Steps for Consular Processing Of Family based Green Card

Consular processing is a multi-step process, and it’s crucial that you understand the formalities that you need to go through. Here’s what you should expect:

➜ 1. Determine Your Basis to Immigrate

The first stage in consular processing is to see if you are eligible to apply for a Green Card (lawful permanent residence).

➜ 2. File the Immigrant Petition

The beneficiary will need a qualified family member to file an immigrant petition on his/her behalf.

➜ 3. Wait for a Decision on Your Petition

The petitioner is notified of the decision by USCIS. If USCIS denies the petition, the notice will state the grounds for the denial as well as whether you have the right to appeal the decision. If your petition is approved and you live outside of the U.S. (or if you live in the United States but want to apply for an immigrant visa in another country), USCIS will forward your petition to the Department of State’s National Visa Center. The petition will be kept there until you receive an immigrant visa number.

➜ 4. Wait for Notification from the National Visa Center

The National Visa Center (NVC) is responsible for collecting visa application fees and supporting documentation. The NVC will notify the petitioner and you (the beneficiary) when the visa petition is received and again when an immigrant visa number is about to become available. They will also notify you when you must submit immigrant visa processing fees and supporting documentation.

➜ 5. Go to Your Appointment

Once a visa is available or your priority date is current, the consular office will schedule you for an interview. The consular office will process your case and decide if you are eligible for an immigrant visa.

➜ 6. Notify the National Visa Center of Any Changes

You should, contact the NVC if:

  • You change your address,
  • You were under 21 but have now reached the age of 21, or
  • You change your marital status.

These changes may affect your eligibility or visa availability.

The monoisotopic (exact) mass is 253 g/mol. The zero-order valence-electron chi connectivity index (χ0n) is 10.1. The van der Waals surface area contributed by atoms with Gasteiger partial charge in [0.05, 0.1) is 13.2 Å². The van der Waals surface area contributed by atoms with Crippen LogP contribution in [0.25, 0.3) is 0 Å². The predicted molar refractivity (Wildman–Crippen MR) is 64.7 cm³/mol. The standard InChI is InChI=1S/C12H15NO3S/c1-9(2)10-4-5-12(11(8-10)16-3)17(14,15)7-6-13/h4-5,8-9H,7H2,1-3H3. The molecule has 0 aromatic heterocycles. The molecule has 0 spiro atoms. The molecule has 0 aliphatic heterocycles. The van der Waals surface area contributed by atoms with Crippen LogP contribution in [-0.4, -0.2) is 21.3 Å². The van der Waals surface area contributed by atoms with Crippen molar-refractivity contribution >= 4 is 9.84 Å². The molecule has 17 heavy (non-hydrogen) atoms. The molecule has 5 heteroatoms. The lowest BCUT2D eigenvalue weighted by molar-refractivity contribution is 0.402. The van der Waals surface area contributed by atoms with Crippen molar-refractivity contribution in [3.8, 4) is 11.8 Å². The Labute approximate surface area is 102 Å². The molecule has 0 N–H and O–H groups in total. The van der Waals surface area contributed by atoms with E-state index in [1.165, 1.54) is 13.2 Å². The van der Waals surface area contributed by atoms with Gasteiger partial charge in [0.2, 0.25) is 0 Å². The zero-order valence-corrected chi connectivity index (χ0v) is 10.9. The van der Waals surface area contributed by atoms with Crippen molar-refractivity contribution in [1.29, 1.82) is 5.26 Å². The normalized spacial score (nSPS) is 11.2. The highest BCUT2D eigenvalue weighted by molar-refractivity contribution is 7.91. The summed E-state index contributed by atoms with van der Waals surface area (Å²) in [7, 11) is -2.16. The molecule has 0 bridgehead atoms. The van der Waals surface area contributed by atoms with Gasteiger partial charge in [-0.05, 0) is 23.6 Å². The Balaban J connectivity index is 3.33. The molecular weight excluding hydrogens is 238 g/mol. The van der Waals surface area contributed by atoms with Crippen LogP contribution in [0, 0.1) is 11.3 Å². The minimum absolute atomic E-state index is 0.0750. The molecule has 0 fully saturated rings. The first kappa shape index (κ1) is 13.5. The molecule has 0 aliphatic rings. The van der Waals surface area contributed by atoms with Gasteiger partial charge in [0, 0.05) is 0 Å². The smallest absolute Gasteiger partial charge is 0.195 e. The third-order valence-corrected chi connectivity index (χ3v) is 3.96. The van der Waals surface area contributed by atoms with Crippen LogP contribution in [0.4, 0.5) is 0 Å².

➜ 7. After Your Visa is Granted

If you are granted an immigrant visa, the consular officer will give you a packet of information. This packet is known as a “Visa Packet.” Do not open this packet. It should be unsealed by a U.S. officer at an official port of entry.
You will need to pay a USCIS Immigrant Fee. When you arrive in the United States, you should give your Visa Packet to the U.S. Customs and Border Protection (CBP) officer at the port of entry. The CBP officer will inspect you and determine whether to admit you into the United States as a lawful permanent resident.

➜ 8. Receive Your Green Card

If you have paid the USCIS Immigrant Fee, you will receive your Green Card in the mail after you arrive in the United States. If you did not pay the USCIS Immigrant Fee before you arrived in the United States, you will need to pay the fee before USCIS will send you a Green Card.

The comprehensive family-based green card applications can be best handled by experienced immigration lawyers like the Law Office Of Prashanthi Reddy, PLLC, New York. We have 20+ years of experience in processing green card applications for preference and immediate relatives and can help you in your application process. Because of our experience in this field, we are able to anticipate problems and find solutions.
Reach out to the Law Offices of Prashanthi Reddy, PLLC, at or call us at 212-354-1010.